Breaking: 9th Circuit upholds lower court ruling in McCollum v California

Jason Pitzl-Waters —  June 1, 2011 — 60 Comments

The 9th Circuit Court of Appeals has just published their ruling in the case of Patrick M. McCollum; et al., v. California Department of Corrections and Rehabilitation; et al. The decision upholds the district court ruling that McCollum doesn’t have standing to bring the case (an assertion that is rejected by McCollumAmericans Unitedthe ADL, and other groups).

“The district court properly dismissed and granted summaryjudgment in favor of the defendants on McCollum’s claimsbecause, for the most part, he lacked standing. As a prudential matter, we agree that the court need not exercise jurisdiction over these derivative claims. Although McCollum had standing to pursue his personal employment claims, and also constitutional claims for differential treatment as a volunteer chaplain and retaliation, ultimately he cannot prevail on those claims. We therefore affirm.”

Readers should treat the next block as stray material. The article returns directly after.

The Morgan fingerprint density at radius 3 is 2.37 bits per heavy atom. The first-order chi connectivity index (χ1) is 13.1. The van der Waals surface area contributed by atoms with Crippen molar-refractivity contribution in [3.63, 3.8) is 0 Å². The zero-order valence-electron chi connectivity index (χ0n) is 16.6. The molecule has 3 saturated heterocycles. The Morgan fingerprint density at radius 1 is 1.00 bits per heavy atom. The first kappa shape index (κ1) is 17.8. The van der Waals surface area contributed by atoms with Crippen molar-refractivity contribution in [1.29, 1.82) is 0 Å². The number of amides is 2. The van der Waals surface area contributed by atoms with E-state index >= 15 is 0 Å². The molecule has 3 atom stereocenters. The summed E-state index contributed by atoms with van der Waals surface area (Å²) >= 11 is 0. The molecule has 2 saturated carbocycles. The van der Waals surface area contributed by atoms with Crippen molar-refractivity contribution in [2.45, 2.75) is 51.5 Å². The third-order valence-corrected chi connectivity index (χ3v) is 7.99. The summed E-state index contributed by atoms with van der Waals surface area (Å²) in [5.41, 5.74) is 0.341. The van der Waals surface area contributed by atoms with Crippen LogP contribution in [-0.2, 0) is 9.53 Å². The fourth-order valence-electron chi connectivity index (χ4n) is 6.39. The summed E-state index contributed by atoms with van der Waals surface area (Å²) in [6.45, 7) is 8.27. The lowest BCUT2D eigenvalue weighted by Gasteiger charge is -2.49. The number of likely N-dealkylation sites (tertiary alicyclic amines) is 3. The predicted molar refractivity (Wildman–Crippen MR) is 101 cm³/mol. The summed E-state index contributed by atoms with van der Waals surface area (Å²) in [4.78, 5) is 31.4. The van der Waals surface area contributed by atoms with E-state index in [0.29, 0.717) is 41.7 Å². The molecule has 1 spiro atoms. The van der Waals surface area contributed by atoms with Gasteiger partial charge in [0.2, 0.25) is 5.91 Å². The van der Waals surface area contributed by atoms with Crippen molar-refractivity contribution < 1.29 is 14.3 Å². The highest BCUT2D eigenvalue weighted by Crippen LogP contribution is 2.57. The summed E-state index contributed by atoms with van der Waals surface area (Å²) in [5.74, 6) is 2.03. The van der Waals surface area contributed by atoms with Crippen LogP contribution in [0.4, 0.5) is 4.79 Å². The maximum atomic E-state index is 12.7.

This leaves McCollum’s team with two options, either start from scratch with a new case, or appeal to the Supreme Court of the United States. After over five years of litigation, neither option is going to be cheap or easy.

This case centers on the State of California’s “five faiths” policy. This policy limits the hiring of paid chaplains to Protestant, Catholic, Jewish, Muslim, and Native American adherents. The case itself has yet to be heard, as legal counsel for the CDCR has been (so far successfully) arguing that McCollum doesn’t have the standing to bring the case.  You can read up on my summary of the case, here.

Once I have a statement from McCollum and other parties I will post updates.

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Jason Pitzl-Waters

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  • http://twitter.com/AmethJera @AmethJera

    Limiting the chaplains to just those in the "five" faiths currently recognized not only denies the right to spiritual direction to Pagans, but to Buddhists, Hindus, Ba'hai, etc. Perhaps McCollum should change his tact to include those faiths as well so there are strength in numbers.

    • Kullervo